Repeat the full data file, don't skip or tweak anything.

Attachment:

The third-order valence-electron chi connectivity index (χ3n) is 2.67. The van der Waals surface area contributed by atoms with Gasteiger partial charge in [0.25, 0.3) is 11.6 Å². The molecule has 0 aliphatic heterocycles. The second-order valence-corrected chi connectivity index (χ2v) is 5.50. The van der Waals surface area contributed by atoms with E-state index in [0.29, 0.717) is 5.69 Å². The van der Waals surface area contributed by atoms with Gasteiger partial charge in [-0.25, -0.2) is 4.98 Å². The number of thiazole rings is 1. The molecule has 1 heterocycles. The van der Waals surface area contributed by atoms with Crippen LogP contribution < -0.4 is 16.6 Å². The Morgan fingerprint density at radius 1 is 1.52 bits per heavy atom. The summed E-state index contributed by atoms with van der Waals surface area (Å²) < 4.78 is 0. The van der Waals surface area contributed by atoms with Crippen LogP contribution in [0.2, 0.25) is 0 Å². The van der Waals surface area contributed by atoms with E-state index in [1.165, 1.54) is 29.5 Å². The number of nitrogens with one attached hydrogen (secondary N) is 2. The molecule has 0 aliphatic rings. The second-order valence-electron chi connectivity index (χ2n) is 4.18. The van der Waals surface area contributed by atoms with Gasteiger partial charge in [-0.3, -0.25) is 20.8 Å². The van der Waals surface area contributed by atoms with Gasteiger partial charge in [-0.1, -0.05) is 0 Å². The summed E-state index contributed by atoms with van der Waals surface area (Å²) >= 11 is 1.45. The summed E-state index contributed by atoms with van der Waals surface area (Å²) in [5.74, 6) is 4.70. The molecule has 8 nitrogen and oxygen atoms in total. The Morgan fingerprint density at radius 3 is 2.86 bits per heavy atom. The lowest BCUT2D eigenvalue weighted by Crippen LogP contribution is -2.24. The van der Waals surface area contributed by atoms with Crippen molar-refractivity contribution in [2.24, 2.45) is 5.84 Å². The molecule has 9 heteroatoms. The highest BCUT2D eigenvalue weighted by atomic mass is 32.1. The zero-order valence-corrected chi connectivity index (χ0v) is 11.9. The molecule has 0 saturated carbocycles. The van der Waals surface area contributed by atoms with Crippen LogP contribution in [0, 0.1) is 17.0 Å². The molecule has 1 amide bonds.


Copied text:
The third-order valence-electron chi connectivity index (χ3n) is 2.67. The van der Waals surface area contributed by atoms with Gasteiger partial charge in [0.25, 0.3) is 11.6 Å². The molecule has 0 aliphatic heterocycles. The second-order valence-corrected chi connectivity index (χ2v) is 5.50. The van der Waals surface area contributed by atoms with E-state index in [0.29, 0.717) is 5.69 Å². The van der Waals surface area contributed by atoms with Gasteiger partial charge in [-0.25, -0.2) is 4.98 Å². The number of thiazole rings is 1. The molecule has 1 heterocycles. The van der Waals surface area contributed by atoms with Crippen LogP contribution < -0.4 is 16.6 Å². The Morgan fingerprint density at radius 1 is 1.52 bits per heavy atom. The summed E-state index contributed by atoms with van der Waals surface area (Å²) < 4.78 is 0. The van der Waals surface area contributed by atoms with Crippen LogP contribution in [0.2, 0.25) is 0 Å². The van der Waals surface area contributed by atoms with E-state index in [1.165, 1.54) is 29.5 Å². The number of nitrogens with one attached hydrogen (secondary N) is 2. The molecule has 0 aliphatic rings. The second-order valence-electron chi connectivity index (χ2n) is 4.18. The van der Waals surface area contributed by atoms with Gasteiger partial charge in [-0.3, -0.25) is 20.8 Å². The van der Waals surface area contributed by atoms with Gasteiger partial charge in [-0.1, -0.05) is 0 Å². The summed E-state index contributed by atoms with van der Waals surface area (Å²) >= 11 is 1.45. The summed E-state index contributed by atoms with van der Waals surface area (Å²) in [5.74, 6) is 4.70. The molecule has 8 nitrogen and oxygen atoms in total. The Morgan fingerprint density at radius 3 is 2.86 bits per heavy atom. The lowest BCUT2D eigenvalue weighted by Crippen LogP contribution is -2.24. The van der Waals surface area contributed by atoms with Crippen molar-refractivity contribution in [2.24, 2.45) is 5.84 Å². The molecule has 9 heteroatoms. The highest BCUT2D eigenvalue weighted by atomic mass is 32.1. The zero-order valence-corrected chi connectivity index (χ0v) is 11.9. The molecule has 0 saturated carbocycles. The van der Waals surface area contributed by atoms with Crippen LogP contribution in [0, 0.1) is 17.0 Å². The molecule has 1 amide bonds.